Dewey Destin’s Harborside, run by one of the area’s founding families, is another popular dinner spot. But if you want that “native” experience, travel a little further down the road to their location near the East Pass Bridge. There’s no air conditioning, the floor slants a bit and the waitresses are barefoot, but you’ll never see a finer sunset nor eat fresher steamed or fried seafood.

The Destin harbor front is lined with restaurants such as Harbor Docks, where you might find a fishing boat tied up and delivering seafood fresh from the Gulf. A recently completed boardwalk starts at the Emerald Grande and allows you to stroll dockside along much of the length of the harbor.

Even if you’re not into “touristy” things, a two-hour dolphin cruise aboard the Southern Star is a treat. You’ll hear a bit of local history as the boat heads out of the harbor and passes by one of the area’s coolest sights — Crab Island. In-the-know boaters (if you don’t have one, it’s easy to rent one) motor out to this sandbar, drop anchor and spend the day socializing in the shallows. And even the most jaded among us will have a little thrill at getting a close-up view of a pod of dolphins frolicking in the Gulf.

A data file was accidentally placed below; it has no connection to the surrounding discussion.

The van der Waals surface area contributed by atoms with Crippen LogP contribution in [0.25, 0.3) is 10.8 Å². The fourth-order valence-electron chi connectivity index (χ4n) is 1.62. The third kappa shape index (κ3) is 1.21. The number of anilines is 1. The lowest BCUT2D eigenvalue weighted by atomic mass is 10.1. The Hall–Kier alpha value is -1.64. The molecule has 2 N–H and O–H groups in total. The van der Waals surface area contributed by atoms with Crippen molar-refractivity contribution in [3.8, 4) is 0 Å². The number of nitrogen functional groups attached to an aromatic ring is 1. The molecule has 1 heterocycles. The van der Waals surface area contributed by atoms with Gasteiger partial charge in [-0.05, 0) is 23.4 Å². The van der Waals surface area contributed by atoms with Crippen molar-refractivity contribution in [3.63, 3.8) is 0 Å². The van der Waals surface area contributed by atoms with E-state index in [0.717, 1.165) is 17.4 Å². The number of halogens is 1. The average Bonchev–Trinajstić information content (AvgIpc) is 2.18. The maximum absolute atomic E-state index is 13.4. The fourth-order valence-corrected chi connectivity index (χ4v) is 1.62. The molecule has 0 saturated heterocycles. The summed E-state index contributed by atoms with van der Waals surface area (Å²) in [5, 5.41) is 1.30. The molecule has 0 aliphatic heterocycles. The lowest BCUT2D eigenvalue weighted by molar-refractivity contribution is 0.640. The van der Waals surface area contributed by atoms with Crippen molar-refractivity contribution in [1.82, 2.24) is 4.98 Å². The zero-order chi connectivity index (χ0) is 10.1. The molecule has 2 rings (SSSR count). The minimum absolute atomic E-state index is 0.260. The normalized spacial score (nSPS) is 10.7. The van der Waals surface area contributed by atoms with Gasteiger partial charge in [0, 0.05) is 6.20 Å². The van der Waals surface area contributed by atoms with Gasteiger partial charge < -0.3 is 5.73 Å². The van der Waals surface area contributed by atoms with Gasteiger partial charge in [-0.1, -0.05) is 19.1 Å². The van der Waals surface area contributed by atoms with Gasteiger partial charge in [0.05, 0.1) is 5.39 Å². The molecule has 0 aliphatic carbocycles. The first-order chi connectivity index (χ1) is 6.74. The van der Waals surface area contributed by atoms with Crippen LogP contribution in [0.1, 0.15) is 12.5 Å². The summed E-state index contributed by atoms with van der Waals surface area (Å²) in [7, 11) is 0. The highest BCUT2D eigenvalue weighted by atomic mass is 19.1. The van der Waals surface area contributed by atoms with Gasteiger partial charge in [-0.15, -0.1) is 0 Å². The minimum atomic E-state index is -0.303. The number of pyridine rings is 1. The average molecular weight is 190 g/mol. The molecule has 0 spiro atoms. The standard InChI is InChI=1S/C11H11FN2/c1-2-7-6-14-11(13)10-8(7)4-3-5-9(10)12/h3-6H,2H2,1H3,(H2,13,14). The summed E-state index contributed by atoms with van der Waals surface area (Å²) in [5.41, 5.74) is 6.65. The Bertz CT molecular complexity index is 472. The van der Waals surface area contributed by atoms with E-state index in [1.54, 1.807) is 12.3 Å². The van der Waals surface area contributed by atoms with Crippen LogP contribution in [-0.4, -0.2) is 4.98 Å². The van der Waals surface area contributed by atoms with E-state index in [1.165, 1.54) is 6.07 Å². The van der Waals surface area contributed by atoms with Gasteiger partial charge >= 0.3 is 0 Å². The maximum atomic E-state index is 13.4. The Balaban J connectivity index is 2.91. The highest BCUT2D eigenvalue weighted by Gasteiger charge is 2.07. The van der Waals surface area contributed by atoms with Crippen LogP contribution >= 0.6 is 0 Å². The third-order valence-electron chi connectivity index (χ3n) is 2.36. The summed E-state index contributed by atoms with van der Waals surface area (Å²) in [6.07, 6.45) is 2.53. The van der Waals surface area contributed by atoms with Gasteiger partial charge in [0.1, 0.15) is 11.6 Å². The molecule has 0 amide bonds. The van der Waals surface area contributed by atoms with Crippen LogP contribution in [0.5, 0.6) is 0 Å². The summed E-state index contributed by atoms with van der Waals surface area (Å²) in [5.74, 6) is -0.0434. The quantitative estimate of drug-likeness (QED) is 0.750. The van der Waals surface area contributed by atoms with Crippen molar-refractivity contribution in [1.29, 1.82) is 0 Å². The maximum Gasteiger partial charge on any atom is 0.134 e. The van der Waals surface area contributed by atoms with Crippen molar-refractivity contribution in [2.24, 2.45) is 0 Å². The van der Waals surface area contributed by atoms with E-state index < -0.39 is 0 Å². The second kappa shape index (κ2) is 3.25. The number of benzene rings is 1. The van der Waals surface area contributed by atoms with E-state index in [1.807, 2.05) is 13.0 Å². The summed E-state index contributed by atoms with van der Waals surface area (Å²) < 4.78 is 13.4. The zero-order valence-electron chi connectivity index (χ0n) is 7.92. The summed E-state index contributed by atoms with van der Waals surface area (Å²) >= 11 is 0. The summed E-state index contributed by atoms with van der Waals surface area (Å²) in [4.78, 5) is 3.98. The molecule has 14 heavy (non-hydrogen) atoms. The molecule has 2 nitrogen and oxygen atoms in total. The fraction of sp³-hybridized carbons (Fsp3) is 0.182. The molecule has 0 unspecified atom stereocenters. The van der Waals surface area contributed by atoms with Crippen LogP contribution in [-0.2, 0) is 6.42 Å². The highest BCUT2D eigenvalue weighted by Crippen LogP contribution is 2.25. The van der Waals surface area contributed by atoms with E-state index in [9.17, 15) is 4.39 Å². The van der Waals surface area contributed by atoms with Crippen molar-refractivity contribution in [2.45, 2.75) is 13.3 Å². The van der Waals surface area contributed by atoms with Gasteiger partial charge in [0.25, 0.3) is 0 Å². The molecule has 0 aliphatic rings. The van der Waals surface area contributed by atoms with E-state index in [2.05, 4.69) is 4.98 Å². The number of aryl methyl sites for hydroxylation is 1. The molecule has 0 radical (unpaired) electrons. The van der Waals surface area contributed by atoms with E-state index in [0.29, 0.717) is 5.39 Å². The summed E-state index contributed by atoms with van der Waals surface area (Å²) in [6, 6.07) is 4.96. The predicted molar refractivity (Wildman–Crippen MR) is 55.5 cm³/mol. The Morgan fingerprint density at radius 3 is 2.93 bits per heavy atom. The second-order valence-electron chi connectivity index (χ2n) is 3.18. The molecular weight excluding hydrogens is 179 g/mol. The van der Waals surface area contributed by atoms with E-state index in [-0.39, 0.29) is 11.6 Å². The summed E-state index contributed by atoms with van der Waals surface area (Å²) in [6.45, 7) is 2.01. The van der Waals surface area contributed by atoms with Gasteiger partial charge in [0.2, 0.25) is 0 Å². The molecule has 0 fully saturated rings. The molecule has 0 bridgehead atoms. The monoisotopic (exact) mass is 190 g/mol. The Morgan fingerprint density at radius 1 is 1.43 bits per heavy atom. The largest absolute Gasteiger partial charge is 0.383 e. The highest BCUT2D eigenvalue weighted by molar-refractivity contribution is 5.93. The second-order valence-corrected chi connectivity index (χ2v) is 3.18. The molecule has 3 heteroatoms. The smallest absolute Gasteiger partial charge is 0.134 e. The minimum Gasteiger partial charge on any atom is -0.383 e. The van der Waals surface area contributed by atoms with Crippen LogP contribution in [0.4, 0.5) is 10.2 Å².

An even closer view of the local wildlife can be found at the Gulfarium Marine Adventure Park in Fort Walton Beach. The facility reopened this year after a massive renovation. The dolphin show and aquariums of tropical fish are still there, but the park has added several up-close-and-personal encounters that allow you to feed penguins, pat a seal or snorkel with stingrays and sharks.